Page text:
Confused regarding apartments, when COM objects are forced by COM to be created and when shared
When two separate EXEs use a DLL server, the DLL gets mapped
independently into each process' address space. The two DLL mappings do
not interact in any way, they are completely separate, no sharing
Suppose you have two parts of the same process each create an object
from the DLL. Well, then two objects get created, and each part gets its
own instance. Of course you can make those objects talk to each other
somehow behind the scenes, or you can make them completely independent,
it's up to you. You should realise that a server can support multiple
objects of the same or different kinds at the same time, and those
objects may or may not interact with each other.
Sharing may occur if the client creates an object and then passes its
interface pointer to some other part of the program. Then those two
should not really be surprised that the object is shared - they have
explicitly asked for it.
The only exception to this pretty picture is a singleton object. Those
should only be implemented in an out-of-proc (EXE) server. In this case
every client requesting a new object actually gets a reference to the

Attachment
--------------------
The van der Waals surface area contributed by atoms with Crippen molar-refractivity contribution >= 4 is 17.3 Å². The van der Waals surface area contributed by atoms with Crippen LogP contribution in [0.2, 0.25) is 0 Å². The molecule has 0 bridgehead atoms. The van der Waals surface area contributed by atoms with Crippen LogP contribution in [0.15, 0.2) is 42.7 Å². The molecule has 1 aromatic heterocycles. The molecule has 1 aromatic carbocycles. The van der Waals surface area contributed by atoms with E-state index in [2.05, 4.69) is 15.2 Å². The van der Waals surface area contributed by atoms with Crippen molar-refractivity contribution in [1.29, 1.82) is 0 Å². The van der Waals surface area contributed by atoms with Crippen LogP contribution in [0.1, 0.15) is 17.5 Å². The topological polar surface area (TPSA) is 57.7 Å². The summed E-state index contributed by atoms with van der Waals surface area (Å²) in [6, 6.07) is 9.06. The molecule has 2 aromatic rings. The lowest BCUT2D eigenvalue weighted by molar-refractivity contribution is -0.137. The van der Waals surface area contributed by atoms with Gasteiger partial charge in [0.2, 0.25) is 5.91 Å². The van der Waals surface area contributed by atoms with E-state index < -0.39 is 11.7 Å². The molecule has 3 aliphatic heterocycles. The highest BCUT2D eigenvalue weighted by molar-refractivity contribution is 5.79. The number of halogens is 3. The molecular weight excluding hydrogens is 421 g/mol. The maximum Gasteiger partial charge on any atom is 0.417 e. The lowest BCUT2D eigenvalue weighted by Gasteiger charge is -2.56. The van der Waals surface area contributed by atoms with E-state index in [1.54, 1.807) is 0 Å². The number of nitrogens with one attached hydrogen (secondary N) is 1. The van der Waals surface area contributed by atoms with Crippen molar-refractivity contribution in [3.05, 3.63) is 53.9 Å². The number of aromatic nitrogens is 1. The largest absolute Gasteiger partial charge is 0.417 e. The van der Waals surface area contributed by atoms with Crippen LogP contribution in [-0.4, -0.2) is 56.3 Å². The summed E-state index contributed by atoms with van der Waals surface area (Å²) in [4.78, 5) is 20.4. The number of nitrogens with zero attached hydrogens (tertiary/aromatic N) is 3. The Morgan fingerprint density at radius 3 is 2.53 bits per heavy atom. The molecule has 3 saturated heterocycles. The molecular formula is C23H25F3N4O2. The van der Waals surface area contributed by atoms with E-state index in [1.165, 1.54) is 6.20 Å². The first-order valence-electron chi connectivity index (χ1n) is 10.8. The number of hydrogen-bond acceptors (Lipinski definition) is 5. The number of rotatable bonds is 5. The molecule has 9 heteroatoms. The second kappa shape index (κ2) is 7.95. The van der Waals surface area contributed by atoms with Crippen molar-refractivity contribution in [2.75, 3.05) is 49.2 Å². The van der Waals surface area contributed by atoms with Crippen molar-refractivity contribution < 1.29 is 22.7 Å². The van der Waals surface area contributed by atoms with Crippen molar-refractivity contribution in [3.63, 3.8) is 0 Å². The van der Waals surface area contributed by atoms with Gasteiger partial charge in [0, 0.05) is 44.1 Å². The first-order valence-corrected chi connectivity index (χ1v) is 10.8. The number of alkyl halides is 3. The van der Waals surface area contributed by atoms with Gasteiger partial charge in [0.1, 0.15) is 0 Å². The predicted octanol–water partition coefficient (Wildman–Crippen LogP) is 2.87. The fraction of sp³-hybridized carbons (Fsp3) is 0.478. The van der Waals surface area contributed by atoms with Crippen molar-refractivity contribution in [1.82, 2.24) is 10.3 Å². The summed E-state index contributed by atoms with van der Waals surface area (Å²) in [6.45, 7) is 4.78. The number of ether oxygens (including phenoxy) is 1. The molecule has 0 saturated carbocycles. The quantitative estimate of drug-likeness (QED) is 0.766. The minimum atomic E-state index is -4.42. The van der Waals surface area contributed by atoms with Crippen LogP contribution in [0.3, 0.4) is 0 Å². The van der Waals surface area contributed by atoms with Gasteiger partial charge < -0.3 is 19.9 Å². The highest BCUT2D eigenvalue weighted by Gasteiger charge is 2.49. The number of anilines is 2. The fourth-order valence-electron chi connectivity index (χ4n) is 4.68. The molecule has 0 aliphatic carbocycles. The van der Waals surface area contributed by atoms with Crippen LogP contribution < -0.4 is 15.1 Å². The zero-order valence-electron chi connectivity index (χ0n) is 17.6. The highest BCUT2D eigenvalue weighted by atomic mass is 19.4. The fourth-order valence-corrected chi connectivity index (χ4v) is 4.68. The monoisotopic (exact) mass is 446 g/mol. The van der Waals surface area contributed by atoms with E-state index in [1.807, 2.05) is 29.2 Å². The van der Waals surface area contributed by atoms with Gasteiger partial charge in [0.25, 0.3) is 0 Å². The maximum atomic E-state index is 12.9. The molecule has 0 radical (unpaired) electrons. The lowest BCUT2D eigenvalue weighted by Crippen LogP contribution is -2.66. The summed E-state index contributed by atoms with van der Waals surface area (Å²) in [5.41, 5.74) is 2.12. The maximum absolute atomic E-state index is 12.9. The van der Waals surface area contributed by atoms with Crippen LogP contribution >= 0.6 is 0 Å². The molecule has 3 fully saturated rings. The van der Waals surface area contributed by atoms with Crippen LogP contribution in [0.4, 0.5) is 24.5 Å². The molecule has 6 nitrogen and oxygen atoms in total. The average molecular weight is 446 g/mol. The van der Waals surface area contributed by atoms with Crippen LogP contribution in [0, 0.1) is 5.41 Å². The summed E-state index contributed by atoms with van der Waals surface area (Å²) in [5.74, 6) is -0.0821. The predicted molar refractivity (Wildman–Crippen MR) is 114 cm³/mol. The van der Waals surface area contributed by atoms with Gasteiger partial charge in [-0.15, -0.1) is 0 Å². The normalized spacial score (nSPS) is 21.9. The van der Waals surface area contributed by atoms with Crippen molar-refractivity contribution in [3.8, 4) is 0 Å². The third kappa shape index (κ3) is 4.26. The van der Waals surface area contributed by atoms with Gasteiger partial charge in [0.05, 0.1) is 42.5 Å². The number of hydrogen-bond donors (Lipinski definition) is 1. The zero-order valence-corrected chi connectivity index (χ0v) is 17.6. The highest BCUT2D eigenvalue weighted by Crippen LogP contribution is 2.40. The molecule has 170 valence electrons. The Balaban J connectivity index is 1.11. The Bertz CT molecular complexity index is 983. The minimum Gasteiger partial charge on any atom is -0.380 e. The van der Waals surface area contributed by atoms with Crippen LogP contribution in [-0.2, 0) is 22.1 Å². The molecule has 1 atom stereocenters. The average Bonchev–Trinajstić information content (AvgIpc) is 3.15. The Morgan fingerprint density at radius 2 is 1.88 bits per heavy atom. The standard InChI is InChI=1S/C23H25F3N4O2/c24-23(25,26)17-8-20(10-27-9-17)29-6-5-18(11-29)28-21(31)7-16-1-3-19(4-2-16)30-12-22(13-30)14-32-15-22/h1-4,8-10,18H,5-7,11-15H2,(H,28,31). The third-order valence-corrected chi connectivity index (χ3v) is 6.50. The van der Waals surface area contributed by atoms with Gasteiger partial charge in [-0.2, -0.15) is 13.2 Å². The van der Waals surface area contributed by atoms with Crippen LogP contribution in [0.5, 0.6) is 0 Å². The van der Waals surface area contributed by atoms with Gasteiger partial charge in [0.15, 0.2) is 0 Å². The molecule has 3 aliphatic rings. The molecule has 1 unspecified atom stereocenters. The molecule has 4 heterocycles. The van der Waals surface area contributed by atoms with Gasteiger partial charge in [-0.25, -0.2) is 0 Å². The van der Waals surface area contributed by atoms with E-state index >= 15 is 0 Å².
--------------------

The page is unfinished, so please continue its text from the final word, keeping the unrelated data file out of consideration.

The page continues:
same single object (hence the name "singleton"), so the object is
shared. In this case the author probably had a compelling reason to make
the object a singleton, and you actually want it to be shared.
With best wishes,
"For every complex problem, there is a solution that is simple, neat,
and wrong." H.L. Mencken
> I have a big confusion regarding apartments, when COM objects are
> COM to be created and when they are reused by clients and how to find
> runtime and/or at compile time what to expect in this regard. An
> might show you why my concern.
> I have one EXE that is linked with a DLL, but this DLL is also a COM
> so other DLLS or EXEs may create objects from it. Suppose as simple
> exercise that this "shared" DLL kept a counter and exposed an
> and GetValue() methods. Now let's call the first EXE client A, and
> other client B. How do I know B reutilizes the same instance of the
> server? Say they are all in the same process - otherwise I think a
> instance should be created or should it??? (this is where I get
> when B needs the COM server and asks for a pointer to one of its
> (say IUnknown) then its reference count could increase and then the
> would be shared. From here on, its state would be shared, so that if A
> Increment() twice and B Increment() twice(), and then B calls
> would be surprised to see that the value is 2 more than he would have
> This is what I need to figure out. When are COM objects shared and
> they not shared. Is it the same to solicit an IUnknown interface to
> to CoCreateInstance? Can one determine by looking (if possible) at
> value of the reference count if the object is currently being used by
> someone else?
> I am close, but just a bit confused. Some light could make a lot of
> Thanks again!!
> Best regards,
> Juan Dent